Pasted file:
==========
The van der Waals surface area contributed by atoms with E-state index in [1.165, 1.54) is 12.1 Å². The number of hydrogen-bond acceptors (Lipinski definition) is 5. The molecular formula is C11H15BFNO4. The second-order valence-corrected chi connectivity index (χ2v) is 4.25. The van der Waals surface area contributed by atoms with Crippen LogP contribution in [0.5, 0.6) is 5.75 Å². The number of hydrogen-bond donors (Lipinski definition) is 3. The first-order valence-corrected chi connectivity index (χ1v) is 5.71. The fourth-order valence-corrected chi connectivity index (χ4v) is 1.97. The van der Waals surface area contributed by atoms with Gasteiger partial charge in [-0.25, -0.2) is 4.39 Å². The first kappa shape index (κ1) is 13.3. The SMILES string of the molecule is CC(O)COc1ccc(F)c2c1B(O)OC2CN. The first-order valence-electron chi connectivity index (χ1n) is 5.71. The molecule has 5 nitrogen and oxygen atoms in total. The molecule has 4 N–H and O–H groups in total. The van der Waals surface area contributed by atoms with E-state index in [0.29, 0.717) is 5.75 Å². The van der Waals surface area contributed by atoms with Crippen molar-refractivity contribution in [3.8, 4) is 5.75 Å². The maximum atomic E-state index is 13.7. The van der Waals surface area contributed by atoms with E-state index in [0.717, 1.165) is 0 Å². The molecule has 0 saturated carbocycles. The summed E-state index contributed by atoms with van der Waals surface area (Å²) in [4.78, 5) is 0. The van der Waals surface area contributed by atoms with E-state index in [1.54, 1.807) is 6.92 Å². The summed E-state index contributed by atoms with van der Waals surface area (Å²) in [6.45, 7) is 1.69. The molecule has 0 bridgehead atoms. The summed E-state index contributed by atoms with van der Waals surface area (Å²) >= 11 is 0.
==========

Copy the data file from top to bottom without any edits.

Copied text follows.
The van der Waals surface area contributed by atoms with E-state index in [1.165, 1.54) is 12.1 Å². The number of hydrogen-bond acceptors (Lipinski definition) is 5. The molecular formula is C11H15BFNO4. The second-order valence-corrected chi connectivity index (χ2v) is 4.25. The van der Waals surface area contributed by atoms with Crippen LogP contribution in [0.5, 0.6) is 5.75 Å². The number of hydrogen-bond donors (Lipinski definition) is 3. The first-order valence-corrected chi connectivity index (χ1v) is 5.71. The fourth-order valence-corrected chi connectivity index (χ4v) is 1.97. The van der Waals surface area contributed by atoms with Gasteiger partial charge in [-0.25, -0.2) is 4.39 Å². The first kappa shape index (κ1) is 13.3. The SMILES string of the molecule is CC(O)COc1ccc(F)c2c1B(O)OC2CN. The first-order valence-electron chi connectivity index (χ1n) is 5.71. The molecule has 5 nitrogen and oxygen atoms in total. The molecule has 4 N–H and O–H groups in total. The van der Waals surface area contributed by atoms with E-state index in [0.29, 0.717) is 5.75 Å². The van der Waals surface area contributed by atoms with Crippen molar-refractivity contribution in [3.8, 4) is 5.75 Å². The maximum atomic E-state index is 13.7. The van der Waals surface area contributed by atoms with E-state index in [0.717, 1.165) is 0 Å². The molecule has 0 saturated carbocycles. The summed E-state index contributed by atoms with van der Waals surface area (Å²) in [4.78, 5) is 0. The van der Waals surface area contributed by atoms with E-state index in [1.54, 1.807) is 6.92 Å². The summed E-state index contributed by atoms with van der Waals surface area (Å²) in [6.45, 7) is 1.69. The molecule has 0 bridgehead atoms. The summed E-state index contributed by atoms with van der Waals surface area (Å²) >= 11 is 0.